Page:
Digi-Key really sounds nice....

Sorry if this is an FAQ, but what's available to support us Mac users
who want to use the PIC?  What else do I need to get started?

Mike Harpe
University of Louisville
--
Michael Harpe, Communications Analyst III          Information Technology
Internet: spam_OUTmikeTakeThisOuTspamhermes.louisville.edu               University of Louisville
(502) 852-5542 (Voice) (502) 852-1400 (FAX)        Louisville, Ky. 40292
"He's not a man, he's a remorseless eating machine!" - The Simpsons


'Useful Macros for Store Allocation on 16Cxx Chips '
1994\07\01@112019 by john
flavicon
picon face

Here are a couple of MPALC macros I found useful for storage
allocation on PICs.  They're for when you wat a register allocated
but don't care which; you can choose whether to allocate from the
top or bottom end of the register set.  The parameters given here
do for 16C71 and 16C84 PICs, for others change RAM_Start and MAX_RAM.

If you like these, I also have some code for implementing timed finite
state machine dispatch (a machine is a set of states;  the current state
is executed after a delay specified as a number of calls of the dispatcher;
states can set the next state and next delay to dispatch to;  for N instances
of machines, it uses 2N+2 registers, 2N of them permanently and 2 as temps
for dispatch).  I also have a master transmitter and slave receiver I^2 C
implementation for PICs (16C84 or 16C71) running at > 6MHz that supports
multimaster operation (in theory).  If you are interested, say so, and I'll
post the code.

John Hallam, AI Dept., Edinburgh University.

-------------------cut here for MPALC code---------------------------

;******************************** Register File Store Allocation
;
; These macros allocate store from the register file.  If there is
; enough store they succeed, defining the specified label.  If not,
; they fail, leaving the label undefined and so inducing errors.

       RAM_Start       equ     0Ch             ; First GP Register
       MAX_RAM         equ     30h             ; Last GP Register + 1

       RAM_Lo          set     RAM_Start       ; Current low water mark
       RAM_Hi          set     MAX_RAM         ; Current high water mark

       AllocHi macro   label,amount            ; Allocate store called <label>

               if      RAM_Lo+amount > RAM_Hi  ; Not enough registers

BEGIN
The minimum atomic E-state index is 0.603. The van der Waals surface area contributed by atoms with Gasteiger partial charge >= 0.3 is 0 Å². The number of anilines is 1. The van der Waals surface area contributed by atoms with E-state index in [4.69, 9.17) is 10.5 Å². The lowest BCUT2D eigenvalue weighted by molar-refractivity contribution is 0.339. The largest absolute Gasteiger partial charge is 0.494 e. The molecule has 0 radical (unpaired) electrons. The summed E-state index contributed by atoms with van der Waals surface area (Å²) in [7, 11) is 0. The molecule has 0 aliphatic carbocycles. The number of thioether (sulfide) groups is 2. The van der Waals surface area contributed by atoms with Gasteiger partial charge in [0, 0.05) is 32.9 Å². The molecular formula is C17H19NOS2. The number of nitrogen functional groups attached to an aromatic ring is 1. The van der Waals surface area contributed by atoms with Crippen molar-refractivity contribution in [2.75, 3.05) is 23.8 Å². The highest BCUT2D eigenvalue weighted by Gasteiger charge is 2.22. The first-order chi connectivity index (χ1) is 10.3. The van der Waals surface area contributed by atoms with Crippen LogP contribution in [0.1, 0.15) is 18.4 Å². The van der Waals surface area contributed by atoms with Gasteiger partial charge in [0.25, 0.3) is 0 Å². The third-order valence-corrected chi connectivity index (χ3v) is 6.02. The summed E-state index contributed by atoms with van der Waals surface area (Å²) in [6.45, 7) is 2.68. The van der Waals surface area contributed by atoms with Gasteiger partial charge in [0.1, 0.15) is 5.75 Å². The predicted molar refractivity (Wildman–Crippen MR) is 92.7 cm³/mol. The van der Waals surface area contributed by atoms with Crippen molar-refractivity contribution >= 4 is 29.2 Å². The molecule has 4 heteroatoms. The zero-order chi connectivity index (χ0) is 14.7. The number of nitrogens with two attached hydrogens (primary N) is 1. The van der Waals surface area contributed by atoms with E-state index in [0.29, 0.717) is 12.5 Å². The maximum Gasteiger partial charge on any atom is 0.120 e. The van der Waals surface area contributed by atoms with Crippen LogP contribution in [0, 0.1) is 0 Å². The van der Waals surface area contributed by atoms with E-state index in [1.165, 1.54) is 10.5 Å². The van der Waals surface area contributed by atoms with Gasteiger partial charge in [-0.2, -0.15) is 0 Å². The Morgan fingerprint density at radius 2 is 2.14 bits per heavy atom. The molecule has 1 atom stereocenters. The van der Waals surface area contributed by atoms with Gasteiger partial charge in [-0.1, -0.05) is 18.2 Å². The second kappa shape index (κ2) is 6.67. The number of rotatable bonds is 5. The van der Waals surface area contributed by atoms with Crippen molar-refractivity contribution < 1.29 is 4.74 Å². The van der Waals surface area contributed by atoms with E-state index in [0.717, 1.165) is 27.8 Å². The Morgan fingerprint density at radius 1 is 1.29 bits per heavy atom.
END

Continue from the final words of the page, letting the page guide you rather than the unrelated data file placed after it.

exitm                           ; ERROR EXIT
               else
               RAM_Hi  set     RAM_Hi-amount   ; Adjust mark
               label   equ     RAM_Hi          ; Allocate at high end
               endif
               endm

       AllocLo macro   label,amount            ; Allocate store called <label>

               if      RAM_Lo+amount > RAM_Hi  ; Not enough registers  
               exitm                           ; ERROR EXIT
               else
               label   equ     RAM_Lo          ; Allocate at low end
               RAM_Lo  set     RAM_Lo+amount   ; Adjust mark
               endif
               endm


'False Alarm -- Accessing EEPROM '
1994\07\04@042150 by manningc

flavicon
face
Sorry about the mistake! If I had one IQ point less, I would probably be a
plant.

Here it is in case anybody needs to access eeprom data.

-- Charles

eeread
; reads from position in eeadr into eedata
       bsf     status,rp0
       bsf     eecon1,rd
       bcf     status,rp0
       return

eewrite
; writes stuff in eedata into position at eeadr
       bsf     status,rp0
       bsf     eecon1,wren
       movlw   55h
       movwf   eecon2          ;<-- had been movlw eecon2
       movlw   0AAh
       movwf   eecon2          ;<-- had been movlw eecon2
       bsf     eecon1,wr
wait_wr btfsc   eecon1,wr
       goto    wait_wr
       bcf     status,rp0
       return



'best place to buy pics? '
1994\08\01@140646 by mycal
flavicon
face


I am looking to buy about 40-60 PIC16c54-HS/P-ND (digi key #).  Is there
a better (read more inexpensive) place to buy these than digikey?

They are $6.56/pc at this quantity.

also If I want to program a PIC16C84 with my PICSTART-16B what revision
of firmware do I need.

thanx,

mycal


'software stack management on '57?'
1994\08\05@090835 by Leonard Norrgard

flavicon
face
You might have noticed that the application note describing software
stack management (to allow for more than 2 active calls) isn't usable
on PICs with more than 512 bytes of program memory.
 Has anyone already extended the example it so that is usable on
"bigger" PICs too (I'm using the '57 myself, for now) and would like
to share it with us?

-- vinsci


'Stamp dev sys for Mac'
1994\08\17@164549 by crocontroller discussion list

flavicon
face
                  Stamp dev sys for Mac
sorry if this a faq - i'm new to the list
is there a mac version of the stamp development system?
free/share/cost-ware ? ?


'Contacting Butterfly via Email?'
1994\11\15@220856 by crocontroller discussion list
flavicon
face
Does anyone have current email contact info for Butterfly Signal Processing
(the maker of B.LO.C)?  I tried to email them at the address in the
dcoumentation (.....blocKILLspamspam@spam@butterfly.com) and got a bounceback on a bad domain
name.

For those who've been wondering about the compiler,  my impression from
using it is that it's a very clever adaptation of C syntax to the PIC,  and is a
good compromise between assembly and "real" C.

In theory,  at least:  in practice,  there are a couple of pretty bad holes in t
he
implementation.  Notably,  that you can't effectively use INCFSZ and
DECFSZ instructions without dropping into assembly (it has some cute
tricks that allow the use of C-like bit test expressions to generate BTFSCs